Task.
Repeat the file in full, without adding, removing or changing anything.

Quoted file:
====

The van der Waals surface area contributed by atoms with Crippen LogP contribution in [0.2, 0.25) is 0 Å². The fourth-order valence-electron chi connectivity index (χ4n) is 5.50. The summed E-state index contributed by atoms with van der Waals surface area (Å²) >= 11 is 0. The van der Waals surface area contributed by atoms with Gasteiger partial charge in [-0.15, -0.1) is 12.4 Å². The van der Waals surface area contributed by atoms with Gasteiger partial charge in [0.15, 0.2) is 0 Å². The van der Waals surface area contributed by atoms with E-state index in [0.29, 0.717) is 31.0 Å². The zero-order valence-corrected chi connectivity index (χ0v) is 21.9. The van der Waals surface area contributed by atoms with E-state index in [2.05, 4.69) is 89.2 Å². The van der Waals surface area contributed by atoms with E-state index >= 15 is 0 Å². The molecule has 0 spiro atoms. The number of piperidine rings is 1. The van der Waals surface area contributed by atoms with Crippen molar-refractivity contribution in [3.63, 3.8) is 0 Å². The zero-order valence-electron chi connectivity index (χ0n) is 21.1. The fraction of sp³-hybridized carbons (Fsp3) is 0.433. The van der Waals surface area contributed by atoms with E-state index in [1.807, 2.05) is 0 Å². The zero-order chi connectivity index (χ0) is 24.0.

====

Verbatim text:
The van der Waals surface area contributed by atoms with Crippen LogP contribution in [0.2, 0.25) is 0 Å². The fourth-order valence-electron chi connectivity index (χ4n) is 5.50. The summed E-state index contributed by atoms with van der Waals surface area (Å²) >= 11 is 0. The van der Waals surface area contributed by atoms with Gasteiger partial charge in [-0.15, -0.1) is 12.4 Å². The van der Waals surface area contributed by atoms with Gasteiger partial charge in [0.15, 0.2) is 0 Å². The van der Waals surface area contributed by atoms with E-state index in [0.29, 0.717) is 31.0 Å². The zero-order valence-corrected chi connectivity index (χ0v) is 21.9. The van der Waals surface area contributed by atoms with E-state index in [2.05, 4.69) is 89.2 Å². The van der Waals surface area contributed by atoms with E-state index >= 15 is 0 Å². The molecule has 0 spiro atoms. The number of piperidine rings is 1. The van der Waals surface area contributed by atoms with Crippen molar-refractivity contribution in [3.63, 3.8) is 0 Å². The zero-order valence-electron chi connectivity index (χ0n) is 21.1. The fraction of sp³-hybridized carbons (Fsp3) is 0.433. The van der Waals surface area contributed by atoms with E-state index in [1.807, 2.05) is 0 Å². The zero-order chi connectivity index (χ0) is 24.0.